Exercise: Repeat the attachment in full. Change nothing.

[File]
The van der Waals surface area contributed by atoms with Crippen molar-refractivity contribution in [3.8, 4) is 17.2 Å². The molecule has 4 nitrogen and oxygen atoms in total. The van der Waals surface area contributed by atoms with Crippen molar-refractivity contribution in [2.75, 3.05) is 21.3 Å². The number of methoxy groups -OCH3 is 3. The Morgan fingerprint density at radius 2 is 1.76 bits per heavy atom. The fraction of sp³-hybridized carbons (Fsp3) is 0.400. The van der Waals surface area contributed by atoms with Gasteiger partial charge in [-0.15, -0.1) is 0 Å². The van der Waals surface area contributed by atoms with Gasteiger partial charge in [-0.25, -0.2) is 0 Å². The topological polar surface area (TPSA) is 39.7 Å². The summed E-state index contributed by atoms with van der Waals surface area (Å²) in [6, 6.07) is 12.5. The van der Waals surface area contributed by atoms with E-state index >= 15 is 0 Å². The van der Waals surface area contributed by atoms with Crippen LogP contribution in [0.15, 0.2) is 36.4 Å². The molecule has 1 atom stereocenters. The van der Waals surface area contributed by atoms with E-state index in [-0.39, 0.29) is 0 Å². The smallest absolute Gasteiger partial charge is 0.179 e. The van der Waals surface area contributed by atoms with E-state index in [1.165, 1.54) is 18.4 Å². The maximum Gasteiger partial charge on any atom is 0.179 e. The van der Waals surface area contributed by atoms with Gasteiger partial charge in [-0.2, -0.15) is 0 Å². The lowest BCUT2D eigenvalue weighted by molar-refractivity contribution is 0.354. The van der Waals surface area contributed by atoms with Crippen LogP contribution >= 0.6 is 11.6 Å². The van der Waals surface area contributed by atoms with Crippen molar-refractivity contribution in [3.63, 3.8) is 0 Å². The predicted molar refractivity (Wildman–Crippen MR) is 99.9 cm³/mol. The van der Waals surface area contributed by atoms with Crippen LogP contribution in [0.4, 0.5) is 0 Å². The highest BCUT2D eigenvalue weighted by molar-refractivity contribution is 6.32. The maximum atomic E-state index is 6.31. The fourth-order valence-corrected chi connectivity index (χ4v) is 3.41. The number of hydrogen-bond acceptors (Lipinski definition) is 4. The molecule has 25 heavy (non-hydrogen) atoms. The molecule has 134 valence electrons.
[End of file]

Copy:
The van der Waals surface area contributed by atoms with Crippen molar-refractivity contribution in [3.8, 4) is 17.2 Å². The molecule has 4 nitrogen and oxygen atoms in total. The van der Waals surface area contributed by atoms with Crippen molar-refractivity contribution in [2.75, 3.05) is 21.3 Å². The number of methoxy groups -OCH3 is 3. The Morgan fingerprint density at radius 2 is 1.76 bits per heavy atom. The fraction of sp³-hybridized carbons (Fsp3) is 0.400. The van der Waals surface area contributed by atoms with Gasteiger partial charge in [-0.15, -0.1) is 0 Å². The van der Waals surface area contributed by atoms with Gasteiger partial charge in [-0.25, -0.2) is 0 Å². The topological polar surface area (TPSA) is 39.7 Å². The summed E-state index contributed by atoms with van der Waals surface area (Å²) in [6, 6.07) is 12.5. The van der Waals surface area contributed by atoms with E-state index >= 15 is 0 Å². The van der Waals surface area contributed by atoms with Crippen LogP contribution in [0.15, 0.2) is 36.4 Å². The molecule has 1 atom stereocenters. The van der Waals surface area contributed by atoms with E-state index in [-0.39, 0.29) is 0 Å². The smallest absolute Gasteiger partial charge is 0.179 e. The van der Waals surface area contributed by atoms with E-state index in [1.165, 1.54) is 18.4 Å². The maximum Gasteiger partial charge on any atom is 0.179 e. The van der Waals surface area contributed by atoms with Gasteiger partial charge in [-0.2, -0.15) is 0 Å². The lowest BCUT2D eigenvalue weighted by molar-refractivity contribution is 0.354. The van der Waals surface area contributed by atoms with Crippen LogP contribution >= 0.6 is 11.6 Å². The van der Waals surface area contributed by atoms with Crippen molar-refractivity contribution in [3.63, 3.8) is 0 Å². The predicted molar refractivity (Wildman–Crippen MR) is 99.9 cm³/mol. The van der Waals surface area contributed by atoms with Crippen LogP contribution in [0.4, 0.5) is 0 Å². The highest BCUT2D eigenvalue weighted by molar-refractivity contribution is 6.32. The maximum atomic E-state index is 6.31. The fourth-order valence-corrected chi connectivity index (χ4v) is 3.41. The number of hydrogen-bond acceptors (Lipinski definition) is 4. The molecule has 25 heavy (non-hydrogen) atoms. The molecule has 134 valence electrons.